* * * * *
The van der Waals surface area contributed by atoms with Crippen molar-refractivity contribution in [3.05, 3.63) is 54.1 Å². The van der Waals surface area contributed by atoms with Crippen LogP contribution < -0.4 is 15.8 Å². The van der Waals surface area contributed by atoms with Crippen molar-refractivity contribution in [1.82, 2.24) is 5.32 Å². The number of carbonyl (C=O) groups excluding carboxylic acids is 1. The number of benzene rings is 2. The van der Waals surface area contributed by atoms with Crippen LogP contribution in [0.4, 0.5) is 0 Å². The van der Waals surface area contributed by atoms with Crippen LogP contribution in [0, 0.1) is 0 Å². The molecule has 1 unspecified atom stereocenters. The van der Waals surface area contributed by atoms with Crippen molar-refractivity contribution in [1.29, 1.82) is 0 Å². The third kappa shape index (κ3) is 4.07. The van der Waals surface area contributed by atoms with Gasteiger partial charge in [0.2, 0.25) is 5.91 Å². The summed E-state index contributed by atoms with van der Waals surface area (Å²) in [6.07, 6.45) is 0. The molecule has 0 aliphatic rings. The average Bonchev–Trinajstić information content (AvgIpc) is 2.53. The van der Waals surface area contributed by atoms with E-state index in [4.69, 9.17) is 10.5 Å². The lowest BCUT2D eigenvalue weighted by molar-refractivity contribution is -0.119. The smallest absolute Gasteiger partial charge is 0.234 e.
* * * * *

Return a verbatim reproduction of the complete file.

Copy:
The van der Waals surface area contributed by atoms with Crippen molar-refractivity contribution in [3.05, 3.63) is 54.1 Å². The van der Waals surface area contributed by atoms with Crippen LogP contribution < -0.4 is 15.8 Å². The van der Waals surface area contributed by atoms with Crippen molar-refractivity contribution in [1.82, 2.24) is 5.32 Å². The number of carbonyl (C=O) groups excluding carboxylic acids is 1. The number of benzene rings is 2. The van der Waals surface area contributed by atoms with Crippen LogP contribution in [0.4, 0.5) is 0 Å². The van der Waals surface area contributed by atoms with Crippen LogP contribution in [0, 0.1) is 0 Å². The molecule has 1 unspecified atom stereocenters. The van der Waals surface area contributed by atoms with Crippen molar-refractivity contribution in [1.29, 1.82) is 0 Å². The third kappa shape index (κ3) is 4.07. The van der Waals surface area contributed by atoms with Gasteiger partial charge in [0.2, 0.25) is 5.91 Å². The summed E-state index contributed by atoms with van der Waals surface area (Å²) in [6.07, 6.45) is 0. The molecule has 0 aliphatic rings. The average Bonchev–Trinajstić information content (AvgIpc) is 2.53. The van der Waals surface area contributed by atoms with E-state index in [4.69, 9.17) is 10.5 Å². The lowest BCUT2D eigenvalue weighted by molar-refractivity contribution is -0.119. The smallest absolute Gasteiger partial charge is 0.234 e.